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Wednesday, May 23, 2012

Dental Insurance- good,BAD and UGLY

I can't tell you how many times a week a walk up to the front desk at my office and think to my self - "I am so glad I don't work in this part of the office". I think its important to have a good understanding of what goes on in that department but I wouldn't want to deal with people and their money for 30+ hours a week- NO THANK YOU! (I'll take infected gums any day)

My office is fee for service which means that our patients pay us the day of their services and then we submit the claim for them and they get a reimbursement check in the mail from their insurance company.

I think it is easiest for me to understand and explain why this is a good way to operate for dental offices by comparing it to medical insurance.

Take my sons recent visit to the doctor: (this is the actual breakdown of my insurance EOB)

My sons MD is a participating provider with our insurance company which means that he accepts what ever fee this insurance company tell him he can charge for his service- no matter how ridiculously low.

                                                  For this appointment the doctors fee is $158

                                                                  the insurance company paid $28.08

                                                                                                   I paid $  3.12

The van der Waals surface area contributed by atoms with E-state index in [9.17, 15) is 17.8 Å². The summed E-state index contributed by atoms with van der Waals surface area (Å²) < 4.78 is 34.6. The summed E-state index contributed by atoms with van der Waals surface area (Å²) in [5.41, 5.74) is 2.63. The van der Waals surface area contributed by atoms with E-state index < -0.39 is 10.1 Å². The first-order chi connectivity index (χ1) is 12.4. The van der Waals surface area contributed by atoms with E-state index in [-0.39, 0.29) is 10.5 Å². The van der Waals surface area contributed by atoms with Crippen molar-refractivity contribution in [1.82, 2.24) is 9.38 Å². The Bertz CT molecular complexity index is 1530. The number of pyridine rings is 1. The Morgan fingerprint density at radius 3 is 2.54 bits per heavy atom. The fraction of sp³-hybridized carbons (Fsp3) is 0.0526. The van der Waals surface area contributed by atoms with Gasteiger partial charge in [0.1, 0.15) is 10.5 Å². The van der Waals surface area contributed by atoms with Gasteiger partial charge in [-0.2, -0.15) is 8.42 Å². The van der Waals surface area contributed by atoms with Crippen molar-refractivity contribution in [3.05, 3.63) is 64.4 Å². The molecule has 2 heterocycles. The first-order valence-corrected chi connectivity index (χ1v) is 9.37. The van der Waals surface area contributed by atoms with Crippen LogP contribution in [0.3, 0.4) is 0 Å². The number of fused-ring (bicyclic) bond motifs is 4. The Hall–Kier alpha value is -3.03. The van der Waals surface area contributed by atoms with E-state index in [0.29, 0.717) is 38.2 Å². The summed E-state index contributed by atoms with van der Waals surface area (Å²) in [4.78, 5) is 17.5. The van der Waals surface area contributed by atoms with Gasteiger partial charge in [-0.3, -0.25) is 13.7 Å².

the doctor had to write off   $126.80

   _____________________________________________________________________
          The insurance company set the fee for the MD's service at            $31.20


Anyone who doesn't have insurance would have to pay the $158 fee, so as a patient I am torn between being happy that I only have to pay $3 and annoyed that I have to wait in the waiting room forever because the doctor has to see 5 patients at a time to turn a profit because he is only getting paid 20% of his fee in most cases. Because I like this doctor I also hope that he is able to remain in business by only getting paid a fraction of what is owed to him.

As a dental practice that wants to provide our patients with great service we decided that allowing insurance to dictate our fees and essentially determine how we would need to book our schedules would not allow us to provide the kind of treatment we wanted to.



1 comment:

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